WaterAid/ David Severn.

Zambia

Limpo, 22, cuts cow patties to size for use during menstruation. "I do not put the cow patties directly on my skin, I wrap it in a cloth and place it nicely to capture the flow without staining other clothes," she explains. "I like this method because cow patties soak up a lot of blood before they are completely soaked. I go about doing all sorts of things without any trouble." She is pictured in the country's Mongu District.

WaterAid/ Chileshe Chanda.

A cow pattie used by Limpo during her period.

"I cannot say that I am completely comfortable and happy using these materials to manage my periods. If I had an alternative, I would use other stuff. It is just that I don’t have an option, so I keep using this anyway. I have never seen or experienced any complications with cow patties."

WaterAid/ Chileshe Chanda.

Australia

Steph, 27, uses tampons, pads and an IUD to manage her period. "I have an IUD to help manage my endometriosis and polycystic ovary syndrome, which in turn helps manage my menstrual cycle as well." She is pictured in Melbourne in September 2018.

WaterAid/ David Freeman.

Steph's tampons.

"I use brand name pads and tampons as needed. I get them from the supermarket, but often forget to restock and my wonderful partner goes out to buy them for me. Luckily he is very comfortable with all this!"

WaterAid/ David Freeman.

Zambia

Nowana, 45, pictured in front of her house in Zambia's Mongu District in August 2018, uses powdered cow patties in a pouch during her period. "I would prefer pads to cow patties if I had a choice. They are easy and already made, they are disposable and don’t require a lengthy process like the one I go through when using cow patties."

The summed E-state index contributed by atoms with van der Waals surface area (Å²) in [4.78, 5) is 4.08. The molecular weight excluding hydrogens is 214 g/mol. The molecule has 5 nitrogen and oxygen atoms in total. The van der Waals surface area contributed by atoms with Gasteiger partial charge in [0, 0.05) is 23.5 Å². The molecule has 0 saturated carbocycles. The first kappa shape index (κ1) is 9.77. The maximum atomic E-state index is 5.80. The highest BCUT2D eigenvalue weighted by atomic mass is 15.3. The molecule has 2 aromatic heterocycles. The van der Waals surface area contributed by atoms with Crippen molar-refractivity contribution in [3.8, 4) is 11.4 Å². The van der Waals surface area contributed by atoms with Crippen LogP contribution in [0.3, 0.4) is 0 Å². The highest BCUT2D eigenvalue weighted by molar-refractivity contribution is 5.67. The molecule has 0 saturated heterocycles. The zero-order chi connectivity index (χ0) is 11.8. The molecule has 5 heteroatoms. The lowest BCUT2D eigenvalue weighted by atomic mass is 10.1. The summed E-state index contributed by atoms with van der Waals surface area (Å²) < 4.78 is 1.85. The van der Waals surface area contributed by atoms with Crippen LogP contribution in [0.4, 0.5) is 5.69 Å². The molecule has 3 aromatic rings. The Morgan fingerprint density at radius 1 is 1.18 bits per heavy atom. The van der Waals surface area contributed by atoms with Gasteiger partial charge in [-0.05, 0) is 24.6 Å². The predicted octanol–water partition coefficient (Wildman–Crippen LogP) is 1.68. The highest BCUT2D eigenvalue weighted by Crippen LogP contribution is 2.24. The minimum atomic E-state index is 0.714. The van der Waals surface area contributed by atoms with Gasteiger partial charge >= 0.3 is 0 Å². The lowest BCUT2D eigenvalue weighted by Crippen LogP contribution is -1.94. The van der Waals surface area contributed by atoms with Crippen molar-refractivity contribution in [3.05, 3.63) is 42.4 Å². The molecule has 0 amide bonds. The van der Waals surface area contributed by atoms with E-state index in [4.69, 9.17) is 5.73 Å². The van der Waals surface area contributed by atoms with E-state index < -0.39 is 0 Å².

WaterAid/ Chileshe Chanda.

Powdered cow patties and a pouch.

"Our parents taught us about the use of cow patties a long time ago before we even heard about pads. I was shown this method by my grandmother and I have been using it since that time," says Nowana. "Money is scarce and I cannot afford to buy pads, they are expensive and that’s why I use this method."

WaterAid/ Chileshe Chanda.

A 19-year-old named Doris, holds lint cotton she uses during menstruation in Kazungula District, Zambia.

"When am on my period, I stop playing soccer or any other sporting activities. I can’t run or play games with my friends." She explains her method: "I get my pieces of cloth from my mother’s old and worn out chitenge. As for the cotton wool, I pick it from the cotton fields and stock it up for use when need arises."

WaterAid/ Chileshe Chanda.

Nepal

"Ready made pads are costly and if you do not dispose of them properly it will pollute the environment," says Sangita, 32, who holds up a homemade reusable sanitary pad in Nepal's Kavre District. "In a municipality like ours, where there is no plan for managing solid waste, pads can contaminate our water source if they are not disposed of properly. So looking at the wider impact, homemade pads are safer."

WaterAid/ Mani Karmacharya.

Uganda

Munyes, 44, in Uganda's Karamoja region, finds it "easy and very normal to make a hole in the ground and sit on top of it for blood to drain in it." She explains: "I find managing my period using this method very convenient because buying sanitary pads is costly and sometimes when blood comes there is no time to run to the shop to buy sanitary pads. I can’t run, letting people see my blood; I would rather make a hole in the ground to sit."

WaterAid/ James Kiyimba.

Malawi

Tamala, 23, in Kasungu, Malawi, uses a piece of cloth called nyanda during her period. "Cleaning the nyanda can be problematic for us and our families, particularly with issues of hygiene and sanitation."

WaterAid/ Dennis Lupenga.

Nyanda, a small piece of cloth used as a sanitary pad in Kasungu, Malawi, which is placed inside underwear.

Tamala explains: "However, some among us cannot afford underwear, so in that case, we secure the nyanda in place by tearing a long and thin piece of the rag and tie it around the waist to hold the fabric tight in place."

WaterAid/ Dennis Lupenga.